Girardian sentences to ponder

We also find that stronger peer effects are exerted by more price-sensitive individuals. This positive correlation suggests that the elasticity of aggregate demand is substantially larger than the elasticity of individual demand. Through this channel, peer effects reduce firms’ markups and, in many models, contribute to higher consumer surplus and more efficient resource allocation.

That is from a new NBER working paper by Michael Bailey, Drew M. Johnston, Theresa Kuchler, Johannes Stroebel, and Arlene Wong.


A friend buys a cheap android, a month later I do the same. Are we rivals now? Smartphones are everything but scarce =)

Girard is so overplayed these days by internet intellectuals looking for contrarian hipsterism to signal their social worth. I blame Silicon Valley and Thiel in particular for bringing this weak meme to our attention. I bought a few large pizzas today and shared it with a few friends and families at the park. There was no mimetic battle to the death over it. Not on this beautiful memorial day weekend.

I keep a copy of Girard next to my Sarte, Foucault, and Lacan. It makes me feel so worldly.

"aggregate demand is substantially larger than the elasticity of individual demand"

2 + 2 = 7

macroeconomic conjuring is so amusingly creative....

I am a micro micro guy.

Often times I had to critically review (because the income/cash flows were "unexpectedly" depressed) estimates of fair market value for hard-to-value asset portfolios, over-aggregation masked very low values of portions thereof.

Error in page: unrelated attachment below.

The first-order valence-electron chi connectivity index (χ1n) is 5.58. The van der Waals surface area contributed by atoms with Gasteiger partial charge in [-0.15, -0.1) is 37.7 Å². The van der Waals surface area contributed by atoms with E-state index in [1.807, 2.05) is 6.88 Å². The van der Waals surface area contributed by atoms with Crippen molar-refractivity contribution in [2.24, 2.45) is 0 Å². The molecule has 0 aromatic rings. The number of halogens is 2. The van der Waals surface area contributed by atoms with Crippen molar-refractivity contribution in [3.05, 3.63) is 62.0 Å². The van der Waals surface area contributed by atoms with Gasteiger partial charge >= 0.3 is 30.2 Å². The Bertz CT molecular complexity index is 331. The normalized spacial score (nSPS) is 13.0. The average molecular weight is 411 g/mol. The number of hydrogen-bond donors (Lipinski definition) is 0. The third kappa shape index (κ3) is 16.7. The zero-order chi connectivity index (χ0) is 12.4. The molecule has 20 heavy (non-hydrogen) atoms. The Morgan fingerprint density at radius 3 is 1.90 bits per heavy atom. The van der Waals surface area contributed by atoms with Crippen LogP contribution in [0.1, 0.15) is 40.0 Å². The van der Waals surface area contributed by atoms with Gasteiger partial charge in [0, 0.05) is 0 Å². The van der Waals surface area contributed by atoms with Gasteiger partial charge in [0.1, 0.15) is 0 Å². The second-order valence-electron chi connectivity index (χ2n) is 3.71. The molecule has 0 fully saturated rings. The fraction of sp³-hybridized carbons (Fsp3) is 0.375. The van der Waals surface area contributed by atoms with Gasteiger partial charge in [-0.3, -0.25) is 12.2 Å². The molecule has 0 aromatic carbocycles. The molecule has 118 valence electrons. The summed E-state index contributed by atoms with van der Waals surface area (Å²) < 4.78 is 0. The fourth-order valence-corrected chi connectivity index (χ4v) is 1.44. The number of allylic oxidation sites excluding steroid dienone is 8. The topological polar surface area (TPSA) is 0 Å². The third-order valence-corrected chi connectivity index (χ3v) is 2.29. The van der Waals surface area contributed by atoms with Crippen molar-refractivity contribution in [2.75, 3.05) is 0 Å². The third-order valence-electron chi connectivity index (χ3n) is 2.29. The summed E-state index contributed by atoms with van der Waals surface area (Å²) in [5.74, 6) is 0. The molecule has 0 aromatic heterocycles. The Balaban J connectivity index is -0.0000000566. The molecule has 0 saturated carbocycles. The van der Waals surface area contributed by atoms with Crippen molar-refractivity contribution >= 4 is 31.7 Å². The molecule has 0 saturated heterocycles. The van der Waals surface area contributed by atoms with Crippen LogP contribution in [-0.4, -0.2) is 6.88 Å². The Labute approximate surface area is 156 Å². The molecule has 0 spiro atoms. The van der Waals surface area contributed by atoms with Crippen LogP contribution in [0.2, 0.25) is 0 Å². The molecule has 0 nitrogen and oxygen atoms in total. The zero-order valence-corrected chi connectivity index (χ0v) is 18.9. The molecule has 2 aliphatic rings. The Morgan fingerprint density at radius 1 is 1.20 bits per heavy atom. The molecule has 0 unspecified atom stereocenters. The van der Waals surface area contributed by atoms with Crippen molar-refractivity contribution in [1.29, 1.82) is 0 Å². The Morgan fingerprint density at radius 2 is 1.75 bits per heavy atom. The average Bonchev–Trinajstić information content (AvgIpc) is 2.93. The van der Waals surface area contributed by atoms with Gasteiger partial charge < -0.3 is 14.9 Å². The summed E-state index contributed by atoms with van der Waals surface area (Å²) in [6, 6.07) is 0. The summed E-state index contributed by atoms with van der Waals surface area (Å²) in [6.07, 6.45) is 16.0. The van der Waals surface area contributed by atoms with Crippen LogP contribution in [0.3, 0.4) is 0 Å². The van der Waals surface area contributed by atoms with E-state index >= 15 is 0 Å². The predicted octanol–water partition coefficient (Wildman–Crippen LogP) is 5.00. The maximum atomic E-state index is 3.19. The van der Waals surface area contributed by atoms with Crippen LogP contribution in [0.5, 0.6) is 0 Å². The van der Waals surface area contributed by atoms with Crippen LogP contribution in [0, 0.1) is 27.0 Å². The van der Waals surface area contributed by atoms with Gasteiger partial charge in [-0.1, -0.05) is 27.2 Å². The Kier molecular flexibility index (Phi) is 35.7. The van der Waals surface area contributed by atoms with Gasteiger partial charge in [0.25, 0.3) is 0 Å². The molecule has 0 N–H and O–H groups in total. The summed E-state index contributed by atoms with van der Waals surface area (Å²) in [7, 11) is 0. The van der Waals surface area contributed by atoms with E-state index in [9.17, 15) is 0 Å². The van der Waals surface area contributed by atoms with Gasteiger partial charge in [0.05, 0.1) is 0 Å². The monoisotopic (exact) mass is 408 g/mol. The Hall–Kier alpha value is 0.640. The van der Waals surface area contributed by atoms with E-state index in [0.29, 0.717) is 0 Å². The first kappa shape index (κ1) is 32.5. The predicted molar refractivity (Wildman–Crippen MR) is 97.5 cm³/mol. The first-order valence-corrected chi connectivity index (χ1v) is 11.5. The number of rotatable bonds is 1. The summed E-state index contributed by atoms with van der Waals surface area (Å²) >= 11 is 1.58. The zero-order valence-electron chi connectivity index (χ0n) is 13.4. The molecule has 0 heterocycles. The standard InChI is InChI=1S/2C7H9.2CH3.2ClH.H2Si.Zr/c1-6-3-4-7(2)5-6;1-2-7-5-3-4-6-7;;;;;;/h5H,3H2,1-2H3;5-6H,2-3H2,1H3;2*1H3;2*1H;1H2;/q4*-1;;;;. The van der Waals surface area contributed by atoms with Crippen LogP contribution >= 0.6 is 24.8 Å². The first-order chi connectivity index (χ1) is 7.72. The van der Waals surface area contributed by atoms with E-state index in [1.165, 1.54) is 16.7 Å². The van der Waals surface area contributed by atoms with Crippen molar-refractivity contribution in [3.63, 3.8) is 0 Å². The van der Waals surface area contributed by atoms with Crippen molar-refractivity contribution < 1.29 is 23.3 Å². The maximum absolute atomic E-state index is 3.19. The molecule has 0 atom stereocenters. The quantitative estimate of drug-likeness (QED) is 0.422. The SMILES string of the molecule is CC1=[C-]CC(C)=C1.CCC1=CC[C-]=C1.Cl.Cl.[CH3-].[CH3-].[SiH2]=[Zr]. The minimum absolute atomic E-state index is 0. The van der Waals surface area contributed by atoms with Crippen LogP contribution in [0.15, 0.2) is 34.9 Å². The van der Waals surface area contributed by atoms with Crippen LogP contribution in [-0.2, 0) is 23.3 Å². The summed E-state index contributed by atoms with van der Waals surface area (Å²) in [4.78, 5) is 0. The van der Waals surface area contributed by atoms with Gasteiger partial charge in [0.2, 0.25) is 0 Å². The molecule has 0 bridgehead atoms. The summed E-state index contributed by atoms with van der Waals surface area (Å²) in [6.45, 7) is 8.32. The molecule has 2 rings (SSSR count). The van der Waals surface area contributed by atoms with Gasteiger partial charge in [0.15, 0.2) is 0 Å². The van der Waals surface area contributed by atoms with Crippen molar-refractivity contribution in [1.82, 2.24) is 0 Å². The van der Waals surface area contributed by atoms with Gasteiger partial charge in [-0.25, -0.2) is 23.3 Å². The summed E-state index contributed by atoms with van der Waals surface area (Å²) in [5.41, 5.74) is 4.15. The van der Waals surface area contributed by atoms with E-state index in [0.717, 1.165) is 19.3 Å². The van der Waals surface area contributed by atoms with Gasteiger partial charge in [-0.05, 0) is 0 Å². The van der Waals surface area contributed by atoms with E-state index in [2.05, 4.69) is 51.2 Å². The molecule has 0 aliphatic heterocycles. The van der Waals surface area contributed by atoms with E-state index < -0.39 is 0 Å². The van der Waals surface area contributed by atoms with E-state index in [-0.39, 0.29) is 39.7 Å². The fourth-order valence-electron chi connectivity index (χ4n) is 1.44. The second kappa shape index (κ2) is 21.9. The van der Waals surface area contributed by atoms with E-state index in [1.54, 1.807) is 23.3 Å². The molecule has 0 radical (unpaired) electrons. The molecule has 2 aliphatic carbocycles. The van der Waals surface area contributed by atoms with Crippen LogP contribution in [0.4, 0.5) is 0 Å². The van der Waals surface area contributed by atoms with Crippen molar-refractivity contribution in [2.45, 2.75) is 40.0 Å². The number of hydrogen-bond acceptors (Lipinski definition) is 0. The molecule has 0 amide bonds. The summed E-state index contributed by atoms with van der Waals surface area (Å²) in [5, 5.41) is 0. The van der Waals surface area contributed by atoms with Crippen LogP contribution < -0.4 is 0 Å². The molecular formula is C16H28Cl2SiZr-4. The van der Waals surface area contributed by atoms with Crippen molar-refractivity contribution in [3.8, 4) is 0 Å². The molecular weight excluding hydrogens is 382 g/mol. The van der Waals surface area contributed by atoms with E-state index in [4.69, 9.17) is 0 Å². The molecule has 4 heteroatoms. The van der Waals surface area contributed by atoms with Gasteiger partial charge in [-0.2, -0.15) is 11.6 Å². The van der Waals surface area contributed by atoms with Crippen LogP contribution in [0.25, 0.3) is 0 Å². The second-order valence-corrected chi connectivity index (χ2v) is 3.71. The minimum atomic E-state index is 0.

Generally, when an asset class wasn't "cash flowing," the collateral values were not available sources of recovery of principal and interest.

Yes. Here a mass market means the supply chain can plan longer production cycles, yielding longer value added chain, more specialization and more efficiency. The measurable cash flow derives from the measurable mass market.Becoming more measurable means adding another 'bit' to the market machine, when viewed as an imprecise N bit allocation computer.

"I am a micro micro guy."

You can say that again, hun! This is why I prefer the colored fellow down the street.

+1. Good troll. He really set himself up for that one.

If anything, peer effects in the cellphone market increase markups. For example, iPhone owners don’t like seeing green-colored text messages. Green indicates that the recipient has a plebeian non-iPhone and will not always properly view your text messages due to incompatibilities with the iMessage platform. The “pleb” is thereby more incentivized to buy an iPhone. Instead of lowering prices or innovating to attract plebs to its product, Apple can increase the penalty of not having an iPhone so that plebs buy it at a higher price. So you have a situation where people aren’t just buying an iPhone because it’s the best phone for the price, but rather out of pain avoidance and a need for peer approval.

Apple can easily merge iMessage with a universal rich text messaging standard. For obvious reasons, they won’t. If that contrived rent-seeking didn’t exist, then I think it would be safer to generalize from the above study. In reality, there are counteracting forces on the elasticity of aggregate demand.

Of course an intelligent comment is ignored.

How do the peers of the price-sensitive individual learn the latter's acceptable price point? Maybe it's the firm that is responding to the price-sensitive customer not her peers. Anyway, the divergence of micro and macro is interesting.

Okay, here's my shout-out to Mr. Girard, certainly (one of) the most influential philosophers of our age.


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